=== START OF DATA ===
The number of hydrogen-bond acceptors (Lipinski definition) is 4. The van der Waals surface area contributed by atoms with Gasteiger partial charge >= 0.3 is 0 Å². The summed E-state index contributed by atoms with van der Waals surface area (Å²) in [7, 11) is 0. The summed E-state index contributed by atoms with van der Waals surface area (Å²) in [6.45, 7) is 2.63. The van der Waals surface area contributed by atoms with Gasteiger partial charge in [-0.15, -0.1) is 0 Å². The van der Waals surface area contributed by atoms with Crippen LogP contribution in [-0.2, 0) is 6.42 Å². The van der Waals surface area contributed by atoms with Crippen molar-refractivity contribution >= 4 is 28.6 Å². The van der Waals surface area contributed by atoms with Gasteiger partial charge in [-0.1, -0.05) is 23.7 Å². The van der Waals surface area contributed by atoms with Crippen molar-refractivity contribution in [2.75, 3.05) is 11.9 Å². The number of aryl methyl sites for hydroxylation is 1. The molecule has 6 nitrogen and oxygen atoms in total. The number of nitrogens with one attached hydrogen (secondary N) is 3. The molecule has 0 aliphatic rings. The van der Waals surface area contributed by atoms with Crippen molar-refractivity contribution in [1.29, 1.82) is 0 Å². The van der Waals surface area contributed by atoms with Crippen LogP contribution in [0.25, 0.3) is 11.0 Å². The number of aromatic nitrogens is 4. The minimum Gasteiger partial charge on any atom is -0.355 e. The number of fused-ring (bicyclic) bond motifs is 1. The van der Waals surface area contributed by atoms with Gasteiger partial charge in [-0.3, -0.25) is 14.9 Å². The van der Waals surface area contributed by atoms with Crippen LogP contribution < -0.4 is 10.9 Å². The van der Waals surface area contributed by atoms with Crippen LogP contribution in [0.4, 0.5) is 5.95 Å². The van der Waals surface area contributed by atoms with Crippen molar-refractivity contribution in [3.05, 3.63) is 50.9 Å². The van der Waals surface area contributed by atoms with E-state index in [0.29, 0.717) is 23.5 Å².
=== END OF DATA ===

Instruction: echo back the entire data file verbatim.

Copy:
The number of hydrogen-bond acceptors (Lipinski definition) is 4. The van der Waals surface area contributed by atoms with Gasteiger partial charge >= 0.3 is 0 Å². The summed E-state index contributed by atoms with van der Waals surface area (Å²) in [7, 11) is 0. The summed E-state index contributed by atoms with van der Waals surface area (Å²) in [6.45, 7) is 2.63. The van der Waals surface area contributed by atoms with Gasteiger partial charge in [-0.15, -0.1) is 0 Å². The van der Waals surface area contributed by atoms with Crippen LogP contribution in [-0.2, 0) is 6.42 Å². The van der Waals surface area contributed by atoms with Crippen molar-refractivity contribution >= 4 is 28.6 Å². The van der Waals surface area contributed by atoms with Gasteiger partial charge in [-0.1, -0.05) is 23.7 Å². The van der Waals surface area contributed by atoms with Crippen molar-refractivity contribution in [2.75, 3.05) is 11.9 Å². The number of aryl methyl sites for hydroxylation is 1. The molecule has 6 nitrogen and oxygen atoms in total. The number of nitrogens with one attached hydrogen (secondary N) is 3. The molecule has 0 aliphatic rings. The van der Waals surface area contributed by atoms with Crippen molar-refractivity contribution in [1.29, 1.82) is 0 Å². The van der Waals surface area contributed by atoms with Crippen LogP contribution in [0.25, 0.3) is 11.0 Å². The number of aromatic nitrogens is 4. The minimum Gasteiger partial charge on any atom is -0.355 e. The number of fused-ring (bicyclic) bond motifs is 1. The van der Waals surface area contributed by atoms with Gasteiger partial charge in [-0.3, -0.25) is 14.9 Å². The van der Waals surface area contributed by atoms with Crippen LogP contribution < -0.4 is 10.9 Å². The van der Waals surface area contributed by atoms with Crippen LogP contribution in [0.4, 0.5) is 5.95 Å². The van der Waals surface area contributed by atoms with Crippen molar-refractivity contribution in [3.05, 3.63) is 50.9 Å². The van der Waals surface area contributed by atoms with E-state index in [0.29, 0.717) is 23.5 Å².